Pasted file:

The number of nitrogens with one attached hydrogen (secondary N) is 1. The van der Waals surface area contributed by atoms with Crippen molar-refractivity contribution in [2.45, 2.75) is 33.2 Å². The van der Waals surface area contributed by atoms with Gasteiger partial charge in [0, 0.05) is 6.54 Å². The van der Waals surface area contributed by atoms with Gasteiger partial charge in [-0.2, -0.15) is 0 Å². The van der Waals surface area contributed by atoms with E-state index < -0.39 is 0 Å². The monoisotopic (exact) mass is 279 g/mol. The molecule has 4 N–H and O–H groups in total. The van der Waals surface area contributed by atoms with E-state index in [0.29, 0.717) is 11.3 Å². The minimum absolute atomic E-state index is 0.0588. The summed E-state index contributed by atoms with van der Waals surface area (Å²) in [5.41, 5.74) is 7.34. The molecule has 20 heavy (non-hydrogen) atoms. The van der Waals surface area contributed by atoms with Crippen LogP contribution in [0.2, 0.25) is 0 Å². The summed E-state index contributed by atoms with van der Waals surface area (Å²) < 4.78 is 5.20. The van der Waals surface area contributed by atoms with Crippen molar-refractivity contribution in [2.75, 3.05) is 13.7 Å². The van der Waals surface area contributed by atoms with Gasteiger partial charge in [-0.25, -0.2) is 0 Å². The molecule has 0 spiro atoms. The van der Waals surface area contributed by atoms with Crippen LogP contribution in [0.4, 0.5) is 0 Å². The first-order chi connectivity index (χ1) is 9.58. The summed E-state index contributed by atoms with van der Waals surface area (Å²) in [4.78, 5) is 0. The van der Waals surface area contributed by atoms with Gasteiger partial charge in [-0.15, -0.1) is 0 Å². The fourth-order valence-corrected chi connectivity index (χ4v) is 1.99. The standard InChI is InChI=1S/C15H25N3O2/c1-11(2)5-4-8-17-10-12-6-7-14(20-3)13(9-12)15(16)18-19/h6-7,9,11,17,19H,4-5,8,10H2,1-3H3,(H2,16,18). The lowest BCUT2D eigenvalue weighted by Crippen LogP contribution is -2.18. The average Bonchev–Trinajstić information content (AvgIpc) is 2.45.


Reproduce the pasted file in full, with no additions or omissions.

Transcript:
The number of nitrogens with one attached hydrogen (secondary N) is 1. The van der Waals surface area contributed by atoms with Crippen molar-refractivity contribution in [2.45, 2.75) is 33.2 Å². The van der Waals surface area contributed by atoms with Gasteiger partial charge in [0, 0.05) is 6.54 Å². The van der Waals surface area contributed by atoms with Gasteiger partial charge in [-0.2, -0.15) is 0 Å². The van der Waals surface area contributed by atoms with E-state index < -0.39 is 0 Å². The monoisotopic (exact) mass is 279 g/mol. The molecule has 4 N–H and O–H groups in total. The van der Waals surface area contributed by atoms with E-state index in [0.29, 0.717) is 11.3 Å². The minimum absolute atomic E-state index is 0.0588. The summed E-state index contributed by atoms with van der Waals surface area (Å²) in [5.41, 5.74) is 7.34. The molecule has 20 heavy (non-hydrogen) atoms. The van der Waals surface area contributed by atoms with Crippen LogP contribution in [0.2, 0.25) is 0 Å². The summed E-state index contributed by atoms with van der Waals surface area (Å²) < 4.78 is 5.20. The van der Waals surface area contributed by atoms with Crippen molar-refractivity contribution in [2.75, 3.05) is 13.7 Å². The van der Waals surface area contributed by atoms with Gasteiger partial charge in [-0.25, -0.2) is 0 Å². The molecule has 0 spiro atoms. The van der Waals surface area contributed by atoms with Crippen LogP contribution in [0.4, 0.5) is 0 Å². The first-order chi connectivity index (χ1) is 9.58. The summed E-state index contributed by atoms with van der Waals surface area (Å²) in [4.78, 5) is 0. The van der Waals surface area contributed by atoms with Gasteiger partial charge in [-0.15, -0.1) is 0 Å². The fourth-order valence-corrected chi connectivity index (χ4v) is 1.99. The standard InChI is InChI=1S/C15H25N3O2/c1-11(2)5-4-8-17-10-12-6-7-14(20-3)13(9-12)15(16)18-19/h6-7,9,11,17,19H,4-5,8,10H2,1-3H3,(H2,16,18). The lowest BCUT2D eigenvalue weighted by Crippen LogP contribution is -2.18. The average Bonchev–Trinajstić information content (AvgIpc) is 2.45.